The legislation that is before us today is really designed to provide greater access to government documents. The main features of the amendments are to allow the public, first of all, a greater right of access to what we call prior documents, to expand the jurisdiction of the Administrative Appeals Tribunal and not to proceed with the establishment of a document review tribunal. I think that is a very welcome decision, because we do not want an excessively complicated appeals system. When we already have in operation the Administrative Appeals Tribunal, it makes so much more sense to have that as the body to which one can appeal. The legislation also provides for additional public interest tests for several important categories of the exemption. Again, that would act to free up this legislation, to remove purely factual documents from the Cabinet and Executive Council exemptions and to progressively reduce the time for compliance with requests from the present 60 days to 30 days by 1 December 1986. I do not think that there will be any problems with departments gearing up for that because, as has already been stated, there seems to be very little demand for documents under this legislation.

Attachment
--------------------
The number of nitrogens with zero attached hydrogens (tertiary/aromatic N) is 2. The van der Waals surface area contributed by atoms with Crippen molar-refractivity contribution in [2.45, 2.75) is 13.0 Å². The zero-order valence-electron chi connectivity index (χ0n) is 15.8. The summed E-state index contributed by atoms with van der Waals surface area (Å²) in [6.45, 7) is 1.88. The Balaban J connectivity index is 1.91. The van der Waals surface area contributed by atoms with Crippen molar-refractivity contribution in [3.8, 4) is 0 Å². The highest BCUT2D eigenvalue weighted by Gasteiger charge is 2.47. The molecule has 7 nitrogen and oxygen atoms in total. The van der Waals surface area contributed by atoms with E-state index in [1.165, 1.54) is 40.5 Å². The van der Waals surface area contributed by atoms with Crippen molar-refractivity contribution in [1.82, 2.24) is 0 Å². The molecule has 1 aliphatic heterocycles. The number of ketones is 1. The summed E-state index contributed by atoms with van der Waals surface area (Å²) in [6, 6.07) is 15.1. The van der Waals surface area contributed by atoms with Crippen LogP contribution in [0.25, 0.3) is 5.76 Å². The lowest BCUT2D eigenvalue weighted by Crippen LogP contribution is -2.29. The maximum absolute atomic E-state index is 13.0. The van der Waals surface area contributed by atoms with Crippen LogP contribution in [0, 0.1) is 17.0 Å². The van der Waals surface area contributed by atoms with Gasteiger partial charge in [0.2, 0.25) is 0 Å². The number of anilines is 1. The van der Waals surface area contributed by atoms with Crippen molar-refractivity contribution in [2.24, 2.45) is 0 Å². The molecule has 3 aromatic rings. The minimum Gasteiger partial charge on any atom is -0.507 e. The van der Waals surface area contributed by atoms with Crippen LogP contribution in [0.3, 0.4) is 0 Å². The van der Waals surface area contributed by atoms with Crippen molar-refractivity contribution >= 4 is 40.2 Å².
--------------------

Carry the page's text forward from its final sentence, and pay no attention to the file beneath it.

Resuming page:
In relation to greater right of access to prior documents, no time barriers will now apply where an individual seeks access to his own records. Other records up to five years old will be brought within the Act. A document older than five years will also be subject to the Act where it can be shown that access to it is reasonably necessary to a proper understanding of another document. That all makes a lot of sense. If we are, in fact, to have freedom of information in name as well as in legislation it is important that we extend the provisions as outlined. The amendments expanding the jurisdiction of the Administrative Appeals Tribunal will give it power to review and make recommendations in respect of ministerial certificates claiming that a document is exempt from disclosure under the Act. The Government has given very careful consideration to whether it would leave all questions of access to be determined by the Administrative Appeals Tribunal. It has decided that a provision for conclusive ministerial certificates should remain in the particularly sensitive areas of defence, security, international relations, Cabinet and the Executive Council and relations with the States.